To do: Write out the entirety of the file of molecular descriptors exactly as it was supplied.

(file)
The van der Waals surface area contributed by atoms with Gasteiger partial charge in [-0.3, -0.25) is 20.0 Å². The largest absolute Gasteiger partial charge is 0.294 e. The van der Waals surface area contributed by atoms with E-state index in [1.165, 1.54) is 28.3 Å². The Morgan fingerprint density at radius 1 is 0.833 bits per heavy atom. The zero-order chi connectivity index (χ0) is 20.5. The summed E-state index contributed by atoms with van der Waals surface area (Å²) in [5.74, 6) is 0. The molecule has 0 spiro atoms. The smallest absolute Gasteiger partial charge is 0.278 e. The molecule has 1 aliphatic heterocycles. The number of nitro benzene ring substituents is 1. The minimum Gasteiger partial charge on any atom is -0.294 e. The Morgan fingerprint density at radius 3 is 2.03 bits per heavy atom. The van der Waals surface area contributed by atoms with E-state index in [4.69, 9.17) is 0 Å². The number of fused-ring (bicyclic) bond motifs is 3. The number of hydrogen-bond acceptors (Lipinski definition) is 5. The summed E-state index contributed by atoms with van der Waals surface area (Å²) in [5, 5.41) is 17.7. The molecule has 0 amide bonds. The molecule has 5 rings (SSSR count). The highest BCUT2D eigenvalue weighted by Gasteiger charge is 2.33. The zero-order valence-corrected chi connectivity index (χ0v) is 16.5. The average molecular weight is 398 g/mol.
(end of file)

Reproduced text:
The van der Waals surface area contributed by atoms with Gasteiger partial charge in [-0.3, -0.25) is 20.0 Å². The largest absolute Gasteiger partial charge is 0.294 e. The van der Waals surface area contributed by atoms with E-state index in [1.165, 1.54) is 28.3 Å². The Morgan fingerprint density at radius 1 is 0.833 bits per heavy atom. The zero-order chi connectivity index (χ0) is 20.5. The summed E-state index contributed by atoms with van der Waals surface area (Å²) in [5.74, 6) is 0. The molecule has 0 spiro atoms. The smallest absolute Gasteiger partial charge is 0.278 e. The molecule has 1 aliphatic heterocycles. The number of nitro benzene ring substituents is 1. The minimum Gasteiger partial charge on any atom is -0.294 e. The Morgan fingerprint density at radius 3 is 2.03 bits per heavy atom. The van der Waals surface area contributed by atoms with E-state index in [4.69, 9.17) is 0 Å². The number of fused-ring (bicyclic) bond motifs is 3. The number of hydrogen-bond acceptors (Lipinski definition) is 5. The summed E-state index contributed by atoms with van der Waals surface area (Å²) in [5, 5.41) is 17.7. The molecule has 0 amide bonds. The molecule has 5 rings (SSSR count). The highest BCUT2D eigenvalue weighted by Gasteiger charge is 2.33. The zero-order valence-corrected chi connectivity index (χ0v) is 16.5. The average molecular weight is 398 g/mol.